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8 Edmonton Oilers
Jeff Pearlman
October 06, 1997
Turn back the time machine, here come the 1980s
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October 06, 1997

8 Edmonton Oilers

Turn back the time machine, here come the 1980s

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The Oilers boast a slick, high-scoring center, speed on the outside, youth, one of the league's best goaltenders and defenseman Kevin Lowe, which must mean Diff'rent Strokes is on TV and parachute pants are the rage.

Whoa...brain freeze. Life in Oilerland can be mighty confusing these days, what with a talented young team and serious talk of a Stanley Cup run for the first time since Wayne, Mark, Jari and Grant dominated the 1980s. The new Oilers haven't won enough to earn comparison with the old Oilers, but after their 36-37-9 showing last season and their first-round playoff upset of the Stars, there's a warm glow in the Edmonton Coliseum again. "Like yesterday," says Lowe, 38, who won five Cups with the Oilers and returned last season after four years with the Rangers. "Everything's coming back: the speed, the depth of young talent, the attitude. Now all we need is another Wayne."

Maybe not. In 26-year-old Doug Weight, a 5'11", 191-pound center, Edmonton has a star-in-waiting. Weight scored 82 points last year and looks ready to have the kind of 40-goal, 70-assist season that number 99 used to make look easy. "Doug never takes a night off," says general manager Glen Sather. "That, plus he's really, really skilled."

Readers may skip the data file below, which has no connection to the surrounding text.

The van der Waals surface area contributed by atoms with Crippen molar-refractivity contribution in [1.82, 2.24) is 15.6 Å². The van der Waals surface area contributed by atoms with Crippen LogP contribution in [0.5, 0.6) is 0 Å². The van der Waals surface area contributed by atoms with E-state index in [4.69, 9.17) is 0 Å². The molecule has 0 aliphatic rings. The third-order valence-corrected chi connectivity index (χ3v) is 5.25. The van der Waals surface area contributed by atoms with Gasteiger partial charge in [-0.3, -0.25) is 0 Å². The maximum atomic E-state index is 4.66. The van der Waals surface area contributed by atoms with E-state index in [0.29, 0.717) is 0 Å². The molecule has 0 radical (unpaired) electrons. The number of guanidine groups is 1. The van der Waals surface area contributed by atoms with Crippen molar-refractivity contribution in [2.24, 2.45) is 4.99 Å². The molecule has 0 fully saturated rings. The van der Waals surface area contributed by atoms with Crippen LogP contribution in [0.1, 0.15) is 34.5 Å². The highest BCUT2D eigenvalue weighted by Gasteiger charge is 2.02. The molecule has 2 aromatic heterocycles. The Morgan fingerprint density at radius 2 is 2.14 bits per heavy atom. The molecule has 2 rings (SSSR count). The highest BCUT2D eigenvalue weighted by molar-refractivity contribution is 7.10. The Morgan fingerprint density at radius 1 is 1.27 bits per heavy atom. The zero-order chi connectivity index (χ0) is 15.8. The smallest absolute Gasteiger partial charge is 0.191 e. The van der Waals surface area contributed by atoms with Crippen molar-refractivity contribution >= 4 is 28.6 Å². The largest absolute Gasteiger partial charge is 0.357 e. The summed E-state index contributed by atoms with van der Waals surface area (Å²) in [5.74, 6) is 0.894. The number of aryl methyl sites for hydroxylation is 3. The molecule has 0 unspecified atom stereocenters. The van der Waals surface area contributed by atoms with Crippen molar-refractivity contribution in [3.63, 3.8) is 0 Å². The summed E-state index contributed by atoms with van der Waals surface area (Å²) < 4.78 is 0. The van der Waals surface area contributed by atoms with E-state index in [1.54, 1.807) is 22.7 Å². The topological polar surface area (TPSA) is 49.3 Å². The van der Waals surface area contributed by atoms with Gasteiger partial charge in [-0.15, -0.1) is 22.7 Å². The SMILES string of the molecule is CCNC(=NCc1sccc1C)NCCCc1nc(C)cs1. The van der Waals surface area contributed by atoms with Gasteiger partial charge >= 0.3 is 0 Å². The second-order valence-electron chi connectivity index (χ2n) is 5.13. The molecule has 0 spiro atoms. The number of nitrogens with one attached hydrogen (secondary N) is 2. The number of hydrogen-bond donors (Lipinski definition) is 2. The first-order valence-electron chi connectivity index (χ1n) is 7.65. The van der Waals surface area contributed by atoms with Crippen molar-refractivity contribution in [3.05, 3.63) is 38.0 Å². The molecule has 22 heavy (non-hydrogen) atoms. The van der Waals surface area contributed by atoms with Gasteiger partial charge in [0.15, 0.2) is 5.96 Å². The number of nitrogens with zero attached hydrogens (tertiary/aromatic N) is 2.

Throw in forwards Jason Arnott, Ryan Smyth, Mike Grier, Andrei Kovalenko, Todd Marchant and Dean McAmmond—none of whom is older than 27—and coach Ron Low has what might be the NHL's top collection of young guns. "We're definitely legit," says Weight. "We've got to be one of the top 10 teams."

Perhaps. But these Oilers won't be those Oilers unless a shaky defense protects ace goaltender Curtis Joseph, who saw too much rubber last season. Hulking defenseman Luke Richardson's free-agent bolt to the Flyers will hurt because the Oilers' remaining backliners are either oft-injured (Bryan Marchment, Boris Mironov), inexperienced (Sean Brown, Greg de Vries) or, in the case of Lowe, as slow as a Yugo.

"But I can still contribute in more ways than just leadership," says Lowe, a seven-time All-Star. "If I can spot the younger guys and they can spot me, there's no reason I can't play 60, 70 games and be productive. Over the years I've shown that I know how to win. I'll help out, even if it's not 1985."

Who knows? Maybe it is.

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